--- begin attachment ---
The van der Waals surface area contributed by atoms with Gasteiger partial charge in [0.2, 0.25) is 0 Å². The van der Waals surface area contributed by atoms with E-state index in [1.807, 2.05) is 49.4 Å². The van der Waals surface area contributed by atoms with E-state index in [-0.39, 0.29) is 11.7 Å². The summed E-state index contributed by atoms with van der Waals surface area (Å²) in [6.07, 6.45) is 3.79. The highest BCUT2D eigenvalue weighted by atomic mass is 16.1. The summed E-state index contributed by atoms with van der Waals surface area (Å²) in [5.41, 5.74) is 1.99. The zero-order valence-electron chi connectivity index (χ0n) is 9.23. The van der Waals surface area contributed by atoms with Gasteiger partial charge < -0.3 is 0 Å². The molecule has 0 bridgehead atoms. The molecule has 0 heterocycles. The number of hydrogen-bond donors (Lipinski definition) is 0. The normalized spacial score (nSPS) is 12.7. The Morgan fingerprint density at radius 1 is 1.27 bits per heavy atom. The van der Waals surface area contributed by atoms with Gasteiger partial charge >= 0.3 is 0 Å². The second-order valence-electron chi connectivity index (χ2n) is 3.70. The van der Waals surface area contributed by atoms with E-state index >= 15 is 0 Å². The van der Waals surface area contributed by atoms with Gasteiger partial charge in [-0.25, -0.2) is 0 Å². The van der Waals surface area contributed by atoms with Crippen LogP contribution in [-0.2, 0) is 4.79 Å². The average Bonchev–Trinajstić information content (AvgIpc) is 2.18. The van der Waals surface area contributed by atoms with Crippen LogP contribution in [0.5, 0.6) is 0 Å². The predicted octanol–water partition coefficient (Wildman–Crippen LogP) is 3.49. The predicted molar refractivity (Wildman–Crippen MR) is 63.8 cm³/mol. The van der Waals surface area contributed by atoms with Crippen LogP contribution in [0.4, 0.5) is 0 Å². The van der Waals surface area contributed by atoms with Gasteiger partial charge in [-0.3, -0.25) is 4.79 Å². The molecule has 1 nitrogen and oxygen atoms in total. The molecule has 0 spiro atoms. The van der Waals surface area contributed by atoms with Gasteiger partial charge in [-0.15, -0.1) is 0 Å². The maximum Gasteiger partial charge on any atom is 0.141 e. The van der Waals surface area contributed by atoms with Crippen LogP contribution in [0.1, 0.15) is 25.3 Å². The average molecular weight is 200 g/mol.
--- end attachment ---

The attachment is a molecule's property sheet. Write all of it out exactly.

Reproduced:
The van der Waals surface area contributed by atoms with Gasteiger partial charge in [0.2, 0.25) is 0 Å². The van der Waals surface area contributed by atoms with E-state index in [1.807, 2.05) is 49.4 Å². The van der Waals surface area contributed by atoms with E-state index in [-0.39, 0.29) is 11.7 Å². The summed E-state index contributed by atoms with van der Waals surface area (Å²) in [6.07, 6.45) is 3.79. The highest BCUT2D eigenvalue weighted by atomic mass is 16.1. The summed E-state index contributed by atoms with van der Waals surface area (Å²) in [5.41, 5.74) is 1.99. The zero-order valence-electron chi connectivity index (χ0n) is 9.23. The van der Waals surface area contributed by atoms with Gasteiger partial charge < -0.3 is 0 Å². The molecule has 0 bridgehead atoms. The molecule has 0 heterocycles. The number of hydrogen-bond donors (Lipinski definition) is 0. The normalized spacial score (nSPS) is 12.7. The Morgan fingerprint density at radius 1 is 1.27 bits per heavy atom. The van der Waals surface area contributed by atoms with Gasteiger partial charge >= 0.3 is 0 Å². The second-order valence-electron chi connectivity index (χ2n) is 3.70. The van der Waals surface area contributed by atoms with E-state index >= 15 is 0 Å². The van der Waals surface area contributed by atoms with Gasteiger partial charge in [-0.25, -0.2) is 0 Å². The van der Waals surface area contributed by atoms with Crippen LogP contribution in [-0.2, 0) is 4.79 Å². The average Bonchev–Trinajstić information content (AvgIpc) is 2.18. The van der Waals surface area contributed by atoms with Crippen LogP contribution in [0.5, 0.6) is 0 Å². The predicted octanol–water partition coefficient (Wildman–Crippen LogP) is 3.49. The predicted molar refractivity (Wildman–Crippen MR) is 63.8 cm³/mol. The van der Waals surface area contributed by atoms with Crippen LogP contribution in [0.4, 0.5) is 0 Å². The van der Waals surface area contributed by atoms with Gasteiger partial charge in [-0.3, -0.25) is 4.79 Å². The molecule has 1 nitrogen and oxygen atoms in total. The molecule has 0 spiro atoms. The van der Waals surface area contributed by atoms with Gasteiger partial charge in [-0.15, -0.1) is 0 Å². The maximum Gasteiger partial charge on any atom is 0.141 e. The van der Waals surface area contributed by atoms with Crippen LogP contribution in [0.1, 0.15) is 25.3 Å². The average molecular weight is 200 g/mol.